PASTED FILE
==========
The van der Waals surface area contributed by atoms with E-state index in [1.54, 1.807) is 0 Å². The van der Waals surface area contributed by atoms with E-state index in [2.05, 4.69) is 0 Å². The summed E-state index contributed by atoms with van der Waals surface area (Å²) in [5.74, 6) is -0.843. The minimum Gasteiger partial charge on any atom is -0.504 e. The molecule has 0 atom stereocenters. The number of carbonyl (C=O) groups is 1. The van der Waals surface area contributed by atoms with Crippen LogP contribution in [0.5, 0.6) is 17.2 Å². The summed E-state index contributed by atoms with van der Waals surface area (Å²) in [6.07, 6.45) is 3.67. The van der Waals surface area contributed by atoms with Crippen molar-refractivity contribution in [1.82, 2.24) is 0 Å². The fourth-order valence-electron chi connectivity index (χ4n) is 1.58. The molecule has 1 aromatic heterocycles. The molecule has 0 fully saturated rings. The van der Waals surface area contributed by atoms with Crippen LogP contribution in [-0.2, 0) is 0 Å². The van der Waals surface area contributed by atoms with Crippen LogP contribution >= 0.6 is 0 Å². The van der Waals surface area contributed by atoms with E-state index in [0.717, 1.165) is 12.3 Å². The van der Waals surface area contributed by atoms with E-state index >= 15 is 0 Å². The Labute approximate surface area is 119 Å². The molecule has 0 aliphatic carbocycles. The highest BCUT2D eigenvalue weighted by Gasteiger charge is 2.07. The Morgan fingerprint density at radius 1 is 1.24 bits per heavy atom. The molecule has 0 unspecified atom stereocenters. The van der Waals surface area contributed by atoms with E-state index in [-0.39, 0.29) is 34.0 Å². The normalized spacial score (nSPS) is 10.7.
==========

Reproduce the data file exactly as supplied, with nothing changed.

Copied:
The van der Waals surface area contributed by atoms with E-state index in [1.54, 1.807) is 0 Å². The van der Waals surface area contributed by atoms with E-state index in [2.05, 4.69) is 0 Å². The summed E-state index contributed by atoms with van der Waals surface area (Å²) in [5.74, 6) is -0.843. The minimum Gasteiger partial charge on any atom is -0.504 e. The molecule has 0 atom stereocenters. The number of carbonyl (C=O) groups is 1. The van der Waals surface area contributed by atoms with Crippen LogP contribution in [0.5, 0.6) is 17.2 Å². The summed E-state index contributed by atoms with van der Waals surface area (Å²) in [6.07, 6.45) is 3.67. The van der Waals surface area contributed by atoms with Crippen molar-refractivity contribution in [1.82, 2.24) is 0 Å². The fourth-order valence-electron chi connectivity index (χ4n) is 1.58. The molecule has 1 aromatic heterocycles. The molecule has 0 fully saturated rings. The van der Waals surface area contributed by atoms with Crippen LogP contribution in [-0.2, 0) is 0 Å². The van der Waals surface area contributed by atoms with Crippen LogP contribution >= 0.6 is 0 Å². The van der Waals surface area contributed by atoms with E-state index in [0.717, 1.165) is 12.3 Å². The van der Waals surface area contributed by atoms with E-state index >= 15 is 0 Å². The Labute approximate surface area is 119 Å². The molecule has 0 aliphatic carbocycles. The highest BCUT2D eigenvalue weighted by Gasteiger charge is 2.07. The Morgan fingerprint density at radius 1 is 1.24 bits per heavy atom. The molecule has 0 unspecified atom stereocenters. The van der Waals surface area contributed by atoms with E-state index in [-0.39, 0.29) is 34.0 Å². The normalized spacial score (nSPS) is 10.7.